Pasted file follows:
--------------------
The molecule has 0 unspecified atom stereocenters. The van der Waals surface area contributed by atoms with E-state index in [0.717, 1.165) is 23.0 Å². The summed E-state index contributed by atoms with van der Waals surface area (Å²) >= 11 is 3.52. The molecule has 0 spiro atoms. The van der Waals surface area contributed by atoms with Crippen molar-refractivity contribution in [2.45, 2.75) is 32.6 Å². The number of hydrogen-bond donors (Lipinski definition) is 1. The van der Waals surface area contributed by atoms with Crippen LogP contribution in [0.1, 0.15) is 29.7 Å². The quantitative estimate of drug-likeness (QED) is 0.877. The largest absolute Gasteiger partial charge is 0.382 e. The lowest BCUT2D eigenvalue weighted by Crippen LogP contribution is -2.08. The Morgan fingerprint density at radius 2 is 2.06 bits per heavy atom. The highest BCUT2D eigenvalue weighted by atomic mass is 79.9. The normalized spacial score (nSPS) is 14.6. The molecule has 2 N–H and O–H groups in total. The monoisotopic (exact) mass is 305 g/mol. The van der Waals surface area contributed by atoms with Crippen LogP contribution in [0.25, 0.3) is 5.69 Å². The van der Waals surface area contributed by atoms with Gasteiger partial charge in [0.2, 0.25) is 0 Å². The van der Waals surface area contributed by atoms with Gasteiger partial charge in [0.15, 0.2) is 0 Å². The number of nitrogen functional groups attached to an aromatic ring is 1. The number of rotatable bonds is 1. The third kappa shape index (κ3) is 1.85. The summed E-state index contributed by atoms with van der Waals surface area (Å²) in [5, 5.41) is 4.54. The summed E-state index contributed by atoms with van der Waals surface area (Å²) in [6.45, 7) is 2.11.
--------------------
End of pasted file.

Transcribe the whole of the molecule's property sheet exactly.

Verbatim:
The molecule has 0 unspecified atom stereocenters. The van der Waals surface area contributed by atoms with E-state index in [0.717, 1.165) is 23.0 Å². The summed E-state index contributed by atoms with van der Waals surface area (Å²) >= 11 is 3.52. The molecule has 0 spiro atoms. The van der Waals surface area contributed by atoms with Crippen molar-refractivity contribution in [2.45, 2.75) is 32.6 Å². The number of hydrogen-bond donors (Lipinski definition) is 1. The van der Waals surface area contributed by atoms with Crippen LogP contribution in [0.1, 0.15) is 29.7 Å². The quantitative estimate of drug-likeness (QED) is 0.877. The largest absolute Gasteiger partial charge is 0.382 e. The lowest BCUT2D eigenvalue weighted by Crippen LogP contribution is -2.08. The Morgan fingerprint density at radius 2 is 2.06 bits per heavy atom. The highest BCUT2D eigenvalue weighted by atomic mass is 79.9. The normalized spacial score (nSPS) is 14.6. The molecule has 2 N–H and O–H groups in total. The monoisotopic (exact) mass is 305 g/mol. The van der Waals surface area contributed by atoms with Crippen LogP contribution in [0.25, 0.3) is 5.69 Å². The van der Waals surface area contributed by atoms with Gasteiger partial charge in [0.2, 0.25) is 0 Å². The van der Waals surface area contributed by atoms with Gasteiger partial charge in [0.15, 0.2) is 0 Å². The number of nitrogen functional groups attached to an aromatic ring is 1. The number of rotatable bonds is 1. The third kappa shape index (κ3) is 1.85. The summed E-state index contributed by atoms with van der Waals surface area (Å²) in [5, 5.41) is 4.54. The summed E-state index contributed by atoms with van der Waals surface area (Å²) in [6.45, 7) is 2.11.